Lozier v. Estate of Elmer
|30 September 2008
|996 So.2d 511
|Darlene LOZIER v. ESTATE OF William Jay ELMER.
|Court of Appeal of Louisiana — District of US
Plaintiff, Darlene Lozier, appeals the July 25, 2007 judgment of the trial court granting the exception of res judicata filed by defendant, the Estate of William Jay Elmer ("the Estate"). For the reasons which follow, we reverse the trial court's judgment and remand the case for further proceedings.
FACTS AND PROCEDURAL HISTORY
On October 26, 2001, plaintiff filed a "Petition to Recover Damages for Breach of Contract Against the Estate of William Jay Elmer and to Recover Payment of Wages Owed by the Estate of William Jay Elmer." In her petition, plaintiff asserts that William Elmer was her employer from September 1989 until his death on June 17, 2001. She claims that during her employment with Mr. Elmer, she normally worked 104 hours per week and received
$5.00 per hour. She alleges that although the federal minimum wage rate increased to $5.15 per hour on September 1, 1997, she continued to receive $5.00 per hour, and she never received compensation for her overtime hours at one and one-half times the regular rate, as required by law. Further, Ms. Lozier contends that Mr. Elmer promised her that if she continued to work for him and act as his partner to develop his commercial property, known as Elmer's Island, he would take care of her for the rest of her life by providing a house, car, and living expenses. In her petition, Ms. Lozier seeks a judgment against the Estate of William Elmer ("the Estate") for compensation for nonpayment of wages at the accepted federal minimum wage for regular and overtime work, and a judgment for a house, car, and living expenses for the rest of her life, as well as any other reasonable damages.
On December 10, 2001, the Estate filed an Answer and Reconventional Demand, asserting that no damages, wages, or other compensation is owed to Ms. Lozier, and seeking damages against Ms. Lozier for wrongful conversion of succession assets.
On May 1, 2007, the Estate filed "Peremptory Exceptions of Res Judicata and No Cause of Action," arguing that Ms. Lozier intervened in the succession proceedings, Succession of William Jay Elmer, case number 568-711 in Division L of the 24th Judicial District Court, and that her current cause of action involves the same object as her intervention, i.e. ownership in the property of William Elmer. The Estate asserts that the present action is precluded by res judicata because it asserts a cause of action that arises from the same transaction or occurrence that was the subject matter of the succession proceedings.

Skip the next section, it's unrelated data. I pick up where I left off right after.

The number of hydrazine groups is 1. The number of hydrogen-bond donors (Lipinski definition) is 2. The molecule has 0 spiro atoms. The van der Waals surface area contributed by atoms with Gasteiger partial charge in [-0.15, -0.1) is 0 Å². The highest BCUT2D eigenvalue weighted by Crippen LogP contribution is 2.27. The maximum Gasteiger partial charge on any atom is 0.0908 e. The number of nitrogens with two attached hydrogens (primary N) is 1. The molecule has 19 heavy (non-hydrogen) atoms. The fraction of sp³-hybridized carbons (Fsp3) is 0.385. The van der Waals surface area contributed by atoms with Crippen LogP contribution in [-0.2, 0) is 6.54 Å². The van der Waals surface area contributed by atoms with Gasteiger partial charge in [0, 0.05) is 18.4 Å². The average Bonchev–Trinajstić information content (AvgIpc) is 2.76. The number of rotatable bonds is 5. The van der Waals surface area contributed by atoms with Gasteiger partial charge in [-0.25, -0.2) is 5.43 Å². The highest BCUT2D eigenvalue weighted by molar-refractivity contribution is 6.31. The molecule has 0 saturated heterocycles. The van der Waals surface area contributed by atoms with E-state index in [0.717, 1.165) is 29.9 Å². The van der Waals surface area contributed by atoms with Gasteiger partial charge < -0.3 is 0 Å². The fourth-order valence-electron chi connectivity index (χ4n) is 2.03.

On July 3, 2007, the exceptions of res judicata and no cause of action came for hearing. After hearing the arguments of counsel for plaintiff and defendant, the trial judge granted the Estate's exception of res judicata and found the exception of no cause of action to be moot. A written judgment granting the exception of res judicata was signed by the trial judge on July 25, 2007. It is from this judgment that Ms. Lozier appeals.
LAW AND DISCUSSION
On appeal, Ms. Lozier contends that the trial judge erred in granting the Estate's exception of res judicata, because the parties are not the same, the causes of action are not the same, and the cause of action in this case did not exist until the court in the succession proceeding ruled that Mr. Elmer had died intestate. The Estate responds that the exception of res judicata was correctly granted, because all of the elements necessary for a finding of res judicata are present.
Louisiana's law on res judicata is set forth in LSA-R.S. 13:4231 as follows:
Except as otherwise provided by law, a valid and final judgment is conclusive between the same parties, except on appeal or other direct review, to the following extent:
1) If the judgment is in favor of the plaintiff, all causes of action existing at the time of final judgment arising out of the transaction or occurrence that is the subject matter of the litigation are extinguished and merged in the judgment.
2) If the judgment is in favor of the defendant, all causes of action existing at the time of final judgment arising out of the transaction or occurrence that is the subject matter of the litigation...
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...owed to Ms. Lozier, and seeking damages against Ms. Lozier for wrongful conversion of succession assets. Lozier v. Estate of Elmer, 08–225 (La.App. 5 Cir. 9/30/08), 996 So.2d 511–512. The trial court's grant of defendant's Exception of Res Judicata formed the basis of plaintiff's first appe......
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